Restoring the original American landscape
Culver’s root and bergamot in bloom in the planted prairie along the Table Bluff segment of the Ice Age National Scenic Trail. Photo by Gary Werner.
Each season of the year paints Wisconsin’s prairies with different colors and textures. In spring, lush green grass is accented with spires of white baptisia and whorls of yellow golden Alexander. The height of summer sees the prairie in full bloom—purple coneflower, orange butterfly milkweed, bright blue vervain, yellow cup plant, lavender bergamot—a panoply of colors, spiky flower stalks, waving grasses and broad, leathery leaves.
As summer slides into autumn, the prairie glows with goldenrod, blue gentian and the purple and white fringes of frost-hardy asters and then fades to the tawny brown of sideoats and big and little bluestem. When snow blankets the prairie, the desiccated spikes of rattlesnake master and compass plant watch over the dormant landscape.
"Like the changing prairie landscape, each season of prairie restoration and management has its own rhythm and unique set of tasks."
I spend many of my weekends with a small group of volunteers working on prairie and oak savanna restoration projects in Dane County. And like the changing prairie landscape, each season of prairie restoration and management has its own rhythm and unique set of tasks. Spring is burn season and hectic—fickle weather and a limited pool of qualified volunteers who can be available on short notice heightens the tension as does the knowledge that garlic mustard won’t wait until the burning is done.
Weeding the Liebetrau Prairie: volunteers search for sweet clover, wild parsnip and curly dock. Photo by Gary Werner.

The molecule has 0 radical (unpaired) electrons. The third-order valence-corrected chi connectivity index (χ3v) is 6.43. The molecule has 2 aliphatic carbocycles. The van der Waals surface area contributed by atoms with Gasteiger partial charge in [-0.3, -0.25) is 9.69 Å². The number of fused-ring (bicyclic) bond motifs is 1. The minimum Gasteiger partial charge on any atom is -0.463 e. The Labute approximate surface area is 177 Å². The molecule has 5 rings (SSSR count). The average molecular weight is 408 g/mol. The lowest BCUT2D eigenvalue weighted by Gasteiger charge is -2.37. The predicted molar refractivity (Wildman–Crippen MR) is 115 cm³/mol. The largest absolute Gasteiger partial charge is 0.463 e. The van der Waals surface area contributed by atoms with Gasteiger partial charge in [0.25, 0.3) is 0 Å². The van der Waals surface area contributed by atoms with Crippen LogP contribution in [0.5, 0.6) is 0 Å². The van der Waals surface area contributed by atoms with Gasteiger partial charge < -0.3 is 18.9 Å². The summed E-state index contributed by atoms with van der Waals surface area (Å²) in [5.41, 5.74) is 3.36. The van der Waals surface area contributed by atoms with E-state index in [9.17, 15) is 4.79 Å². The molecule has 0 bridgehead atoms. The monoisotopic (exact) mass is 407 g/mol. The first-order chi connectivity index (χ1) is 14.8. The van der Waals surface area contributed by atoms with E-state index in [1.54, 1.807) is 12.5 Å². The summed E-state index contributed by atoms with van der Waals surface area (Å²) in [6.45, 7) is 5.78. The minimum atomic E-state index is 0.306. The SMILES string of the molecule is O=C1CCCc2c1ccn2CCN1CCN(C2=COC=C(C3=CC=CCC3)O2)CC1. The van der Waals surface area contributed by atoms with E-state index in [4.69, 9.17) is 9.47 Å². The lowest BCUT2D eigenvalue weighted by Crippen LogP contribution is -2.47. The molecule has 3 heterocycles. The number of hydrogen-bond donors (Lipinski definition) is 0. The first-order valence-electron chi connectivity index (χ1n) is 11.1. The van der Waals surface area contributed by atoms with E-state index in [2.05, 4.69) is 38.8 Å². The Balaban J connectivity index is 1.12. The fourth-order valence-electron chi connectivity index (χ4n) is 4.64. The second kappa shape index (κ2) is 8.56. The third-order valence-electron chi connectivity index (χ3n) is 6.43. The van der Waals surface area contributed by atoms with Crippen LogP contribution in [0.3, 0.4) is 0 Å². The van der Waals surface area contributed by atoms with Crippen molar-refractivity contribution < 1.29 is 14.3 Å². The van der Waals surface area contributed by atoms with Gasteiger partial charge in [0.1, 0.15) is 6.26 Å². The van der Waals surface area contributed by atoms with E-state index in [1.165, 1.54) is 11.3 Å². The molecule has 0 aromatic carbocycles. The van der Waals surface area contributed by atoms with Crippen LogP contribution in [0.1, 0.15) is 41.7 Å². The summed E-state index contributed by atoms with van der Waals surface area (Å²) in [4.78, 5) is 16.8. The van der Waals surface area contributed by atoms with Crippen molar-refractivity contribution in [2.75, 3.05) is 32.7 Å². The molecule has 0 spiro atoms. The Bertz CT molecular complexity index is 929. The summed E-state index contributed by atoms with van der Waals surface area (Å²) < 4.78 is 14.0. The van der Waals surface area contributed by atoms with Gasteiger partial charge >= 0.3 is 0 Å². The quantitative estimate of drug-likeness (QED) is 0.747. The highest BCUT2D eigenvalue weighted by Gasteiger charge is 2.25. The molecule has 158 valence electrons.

Eradicating garlic mustard dominates our spring and early summer management activities. We raster the woods and savannas abutting the prairies and beat our way through briar patches and honeysuckle thickets to destroy the plants before they set seeds. During the dog days of summer we turn our attention to weeding the prairies—digging out burdock, curly dock, parsnip, mullein and yellow and white sweet clover.
As the weather cools into fall, it’s back to savanna restoration: freeing open-grown oaks from the shrubs that crowd them. We plant new prairie in late fall and if there’s a dusting of snow on the ground it’s easier to see where you’ve sown the seeds. Winter is tree-felling season when we take down the big trees that have invaded the savannas or clear the cedar thickets on remnant goat prairies.
It is incredibly satisfying work. I spend the days outdoors doing physical work that makes a tangible difference. In the more than 15 years I’ve been working on prairies and savannas, we’ve sown 140 acres of prairie, rescued many remnant goat prairies, restored oak savannas and even made a dent in the garlic mustard population. For me it feels like the best thing I can do to repair some of the damage we’ve wreaked on the planet. It is also a necessary antidote to the 20 years I’ve spent in the office with only modest progress to show in reducing our energy use impacts—progress that is visible only in numbers.
To learn how these land restoration projects benefit our ecosystem, visit the Prairie Enthusiasts' website.
Also check out this video from the Missouri Prairie Foundation: